Some people deserve special thanks. Marlene Turner provided continuous, invaluable feedback as the book was being written. During the trial, Houston prosecutor Mark Vinson placed some of the blame on the images created by advertising. Senate race was one of the most heated—and expensive— political contests in recent years. Going into the last weeks of the campaign, the black Democratic challenger, Harvey Gantt, held a slight lead in the polls over the white Republican incumbent, Jesse Helms.

Eight days before the election, Helms broadcast an ad dubbed "White Hands. The voice-over: "You needed that job, but they had to give it to a minority because of racial quotas. Is that really fair? The tactic worked so well that Helms did it again in his rematch with Gantt; this time Helms accused Gantt of being the recipient of preferential treatment in the awarding of contracts.

This ad contained the word RATS subliminally flashed across the television screen. Essentially, the story made it clear that a rape victim who chooses to press charges against her attacker runs the risk of undergoing an ordeal that may be as harrowing as the rape itself. In this case the rapist, exuding boyish innocence, presented a convincing argument to the effect that he had been seduced by the woman. During the next few weeks, there was a sharp decrease in the number of rapes reported by victims to the police—apparently because victims, taking their cue from the television movie, feared the police would not believe them.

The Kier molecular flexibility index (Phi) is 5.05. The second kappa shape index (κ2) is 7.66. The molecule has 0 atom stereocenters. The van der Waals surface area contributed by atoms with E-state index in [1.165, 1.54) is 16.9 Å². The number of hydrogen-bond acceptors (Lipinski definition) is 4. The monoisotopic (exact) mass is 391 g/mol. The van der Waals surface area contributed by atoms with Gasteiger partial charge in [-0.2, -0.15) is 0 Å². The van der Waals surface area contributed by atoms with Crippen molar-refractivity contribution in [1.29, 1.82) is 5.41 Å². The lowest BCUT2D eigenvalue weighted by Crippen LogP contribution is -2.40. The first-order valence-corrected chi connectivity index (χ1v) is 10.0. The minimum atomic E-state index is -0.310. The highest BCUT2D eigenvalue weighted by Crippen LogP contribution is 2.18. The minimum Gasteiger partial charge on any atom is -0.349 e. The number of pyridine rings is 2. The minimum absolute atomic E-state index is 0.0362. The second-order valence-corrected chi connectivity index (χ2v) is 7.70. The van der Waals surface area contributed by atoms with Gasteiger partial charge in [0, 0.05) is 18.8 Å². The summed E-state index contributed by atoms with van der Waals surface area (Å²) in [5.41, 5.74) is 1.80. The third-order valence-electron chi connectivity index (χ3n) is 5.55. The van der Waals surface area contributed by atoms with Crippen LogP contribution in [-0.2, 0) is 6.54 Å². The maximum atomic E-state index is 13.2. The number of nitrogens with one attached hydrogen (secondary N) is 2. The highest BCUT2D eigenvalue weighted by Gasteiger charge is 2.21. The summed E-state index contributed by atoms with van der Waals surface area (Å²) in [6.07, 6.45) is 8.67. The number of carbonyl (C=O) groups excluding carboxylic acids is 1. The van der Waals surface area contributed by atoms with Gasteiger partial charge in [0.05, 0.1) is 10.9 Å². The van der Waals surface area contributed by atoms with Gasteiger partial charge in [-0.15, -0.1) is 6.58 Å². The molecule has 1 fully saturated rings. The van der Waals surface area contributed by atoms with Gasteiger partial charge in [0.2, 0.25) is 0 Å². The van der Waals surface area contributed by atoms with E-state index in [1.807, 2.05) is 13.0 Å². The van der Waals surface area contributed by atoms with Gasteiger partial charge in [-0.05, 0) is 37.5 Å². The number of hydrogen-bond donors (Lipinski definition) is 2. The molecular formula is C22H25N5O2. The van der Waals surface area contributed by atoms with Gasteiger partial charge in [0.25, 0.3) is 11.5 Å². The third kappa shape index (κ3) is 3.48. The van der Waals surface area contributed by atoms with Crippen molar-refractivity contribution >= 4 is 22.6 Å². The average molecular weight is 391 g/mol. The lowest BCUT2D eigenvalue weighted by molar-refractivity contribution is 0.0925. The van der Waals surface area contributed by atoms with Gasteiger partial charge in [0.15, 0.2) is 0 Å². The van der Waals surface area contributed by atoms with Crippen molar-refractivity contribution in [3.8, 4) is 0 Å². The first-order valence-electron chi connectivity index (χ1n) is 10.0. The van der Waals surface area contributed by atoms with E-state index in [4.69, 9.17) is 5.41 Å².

In October , when seven people in the Chicago area died after taking Tylenol headache capsules laced with cyanide, the event was widely publicized by the national news media. Indeed, for several days it was difficult to turn on the TV or radio, or pick up a newspaper, without encountering the Tylenol poisonings.

The effects of this prominent coverage were immediate: Similar poisonings were reported in cities across the country, involving the contamination of mouthwash, eyedrops, nasal spray, soda pop, even hot dogs. Dramatically billed as "copycat poisonings," these incidents, in turn, received widespread media attention.

The public reaction spiralled: Many people panicked, seeking medical aid for burns and poisonings when they suffered from no more than common sore throats and stomachaches. False alarms outnumbered actual cases of product tampering by 7 to 1. What do Demetrick James Walker, the voters of North Carolina, rape victims, and, indeed, anyone who has ever watched television or read a newspaper or magazine have in common? Every time we turn on the radio or television, every time we open a book, magazine, or newspaper, someone is trying to educate us, to convince us to buy a product, to persuade us to vote for a candidate or to subscribe to some version of what is right, true, or beautiful.

This aim is most obvious in advertising: Manufacturers of nearly identical products aspirins, for example, or toothpastes, or detergents, or political candidates spend vast amounts of money to persuade us to buy the product in their package. Influence need not be so blatant—the impact of television news shows and programs such as Cry Rape, for instance, extends far beyond their most obvious effects as documentaries or dramatizations. This influence can be very subtle indeed, even unintentional.